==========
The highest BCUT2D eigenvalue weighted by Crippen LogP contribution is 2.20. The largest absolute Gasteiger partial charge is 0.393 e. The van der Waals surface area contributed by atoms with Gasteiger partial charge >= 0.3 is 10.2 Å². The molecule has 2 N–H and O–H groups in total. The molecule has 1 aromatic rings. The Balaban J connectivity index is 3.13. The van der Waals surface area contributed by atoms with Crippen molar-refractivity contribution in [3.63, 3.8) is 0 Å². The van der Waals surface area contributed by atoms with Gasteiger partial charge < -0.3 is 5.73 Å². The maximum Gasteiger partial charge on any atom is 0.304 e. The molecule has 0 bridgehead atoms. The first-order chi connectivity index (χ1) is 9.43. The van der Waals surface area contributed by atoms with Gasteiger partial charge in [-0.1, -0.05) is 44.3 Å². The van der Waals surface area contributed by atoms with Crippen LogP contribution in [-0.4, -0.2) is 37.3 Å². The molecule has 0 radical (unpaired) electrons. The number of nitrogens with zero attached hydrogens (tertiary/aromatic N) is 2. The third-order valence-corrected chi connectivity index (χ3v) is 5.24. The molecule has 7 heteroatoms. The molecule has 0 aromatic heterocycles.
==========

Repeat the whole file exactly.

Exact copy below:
The highest BCUT2D eigenvalue weighted by Crippen LogP contribution is 2.20. The largest absolute Gasteiger partial charge is 0.393 e. The van der Waals surface area contributed by atoms with Gasteiger partial charge >= 0.3 is 10.2 Å². The molecule has 2 N–H and O–H groups in total. The molecule has 1 aromatic rings. The Balaban J connectivity index is 3.13. The van der Waals surface area contributed by atoms with Crippen molar-refractivity contribution in [3.63, 3.8) is 0 Å². The van der Waals surface area contributed by atoms with Gasteiger partial charge < -0.3 is 5.73 Å². The maximum Gasteiger partial charge on any atom is 0.304 e. The molecule has 0 bridgehead atoms. The first-order chi connectivity index (χ1) is 9.43. The van der Waals surface area contributed by atoms with Gasteiger partial charge in [-0.1, -0.05) is 44.3 Å². The van der Waals surface area contributed by atoms with Crippen LogP contribution in [-0.4, -0.2) is 37.3 Å². The molecule has 0 radical (unpaired) electrons. The number of nitrogens with zero attached hydrogens (tertiary/aromatic N) is 2. The third-order valence-corrected chi connectivity index (χ3v) is 5.24. The molecule has 7 heteroatoms. The molecule has 0 aromatic heterocycles.